I’ve attended my first Edinburgh festival event of 2011 and thus summer has officially begun.  The sun was shining, the sky was blue, and the castle stood resplendent on its crag.

The Mardi Gras made its way from the City Chambers to the Grassmarket ….

where the band played the afternoon away.

Some enjoyed themselves more than others –

and the umbrellas were for decoration only.

It put me in the mood for some of F S Fitzgerald’s gilted stories from the 1920’s. 

Flappers and Philosophers: The Collected Short Stories of F. Scott Fitzgerald contains a selection from his short story output which spans his entire career, from early beginnings to posthumous publication.  I’ve just spent another wonderful sunny afternoon ignoring the grouting in the bathroom. (I can save that for a rainy Saturday.) Instead I have lounged in the back garden with the selection from Flappers and Philosophers (1920) and Tales of the Jazz Age (1922)

Tucked in amidst the famous masterpieces, May Day, The Curious Case of Benjamin Button and The Diamond as Big as The Ritz,  I found new-to-me stories that delighted, entertained and shocked.   The Cut-Glass Bowl is a wedding-gift given to Evylyn Piper by a disappointed beau.

The night I told him I was going to marry Harold, seven years ago, in ninety-two, he drew himself way up and said: “Evylyn I’m going to give a present that’s as hard as you are and as beautiful and as empty and as easy to see through”.

Ouch!  The malign intent in the giving slowly but surely suffuses itself into Evylyn’s marriage with painful consequence.   Two unhappy marriages lie at the centre of The Lees of Happiness.  One is ruined by a true unavoidable tragedy.  The other by empty-headed human foibles.  The lesson as the injured parties head into middle-age:

To these two life has come quickly and gone, leaving not bitterness, but pity: not disillusion, but only pain.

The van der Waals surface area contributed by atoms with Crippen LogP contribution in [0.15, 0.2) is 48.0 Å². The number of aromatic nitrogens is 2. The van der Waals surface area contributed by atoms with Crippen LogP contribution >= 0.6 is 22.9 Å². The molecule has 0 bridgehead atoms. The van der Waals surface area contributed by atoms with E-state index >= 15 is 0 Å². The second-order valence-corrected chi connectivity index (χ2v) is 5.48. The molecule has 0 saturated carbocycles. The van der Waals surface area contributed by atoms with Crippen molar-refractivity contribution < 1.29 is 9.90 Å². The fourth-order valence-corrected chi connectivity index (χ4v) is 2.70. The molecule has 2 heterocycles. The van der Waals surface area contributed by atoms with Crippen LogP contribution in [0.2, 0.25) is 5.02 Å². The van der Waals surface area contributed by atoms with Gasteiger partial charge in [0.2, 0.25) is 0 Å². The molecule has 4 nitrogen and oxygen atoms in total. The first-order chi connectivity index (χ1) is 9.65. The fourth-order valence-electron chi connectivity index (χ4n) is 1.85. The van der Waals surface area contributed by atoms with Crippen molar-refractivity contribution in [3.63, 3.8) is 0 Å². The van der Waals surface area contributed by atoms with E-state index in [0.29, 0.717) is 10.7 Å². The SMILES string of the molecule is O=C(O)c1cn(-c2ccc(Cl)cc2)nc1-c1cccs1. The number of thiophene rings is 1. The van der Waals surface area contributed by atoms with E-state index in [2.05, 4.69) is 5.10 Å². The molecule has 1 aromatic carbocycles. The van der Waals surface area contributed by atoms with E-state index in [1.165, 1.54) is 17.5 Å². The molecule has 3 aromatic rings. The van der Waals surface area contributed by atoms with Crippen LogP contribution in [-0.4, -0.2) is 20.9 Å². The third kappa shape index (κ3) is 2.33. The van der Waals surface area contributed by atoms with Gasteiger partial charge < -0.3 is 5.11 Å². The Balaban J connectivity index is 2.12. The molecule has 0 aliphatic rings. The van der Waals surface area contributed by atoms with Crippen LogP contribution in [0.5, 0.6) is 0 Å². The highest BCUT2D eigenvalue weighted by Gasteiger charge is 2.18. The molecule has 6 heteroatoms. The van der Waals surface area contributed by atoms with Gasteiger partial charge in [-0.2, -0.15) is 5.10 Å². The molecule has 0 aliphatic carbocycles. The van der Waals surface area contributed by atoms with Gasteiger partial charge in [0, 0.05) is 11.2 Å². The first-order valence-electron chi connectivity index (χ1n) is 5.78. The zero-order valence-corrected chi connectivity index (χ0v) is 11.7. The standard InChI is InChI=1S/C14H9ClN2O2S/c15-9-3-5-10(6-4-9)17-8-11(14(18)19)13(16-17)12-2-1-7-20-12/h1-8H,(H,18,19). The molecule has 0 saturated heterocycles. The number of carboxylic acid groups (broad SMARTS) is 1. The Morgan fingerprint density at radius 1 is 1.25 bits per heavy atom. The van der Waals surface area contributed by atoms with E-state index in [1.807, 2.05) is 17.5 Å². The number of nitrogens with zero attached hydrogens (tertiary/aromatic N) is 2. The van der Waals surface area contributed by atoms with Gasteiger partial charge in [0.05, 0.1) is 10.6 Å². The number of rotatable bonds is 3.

The romance is The Ice Palace is doomed because of the north/south divide. A southern belle determines to marry her Yankee beau but on a visit north the coldness of both climate and culture freezes her heart, body and soul.  On a more light-hearted note Bernice bobs her hair.   Only those with long hair (like me – I’ve been shorn short only 3 times in my adult life) can understand how momentous an occasion this should be and what a disaster it is when the cut doesn’t suit.  Even more so when one has been bullied into it.  But Bernice is no longer the shy retiring type she was at the end and her revenge, served cold, is quite delicious!

Fitzgerald’s phrasing is so precise.  The satire so cutting.  He is a master of the short story form.  The majority of these stories are only 20 pages in length and yet all have a complete story arc, moving mostly from high to low points. They are complete.  There’s no feeling of unfinished business that sometimes frustrates me with contemporary short stories.   I loved this selection from the first two volumes of Fitzgerald’s short story output. I’m looking forward to reading the remaining 37 stories in the anthology before the year is out.

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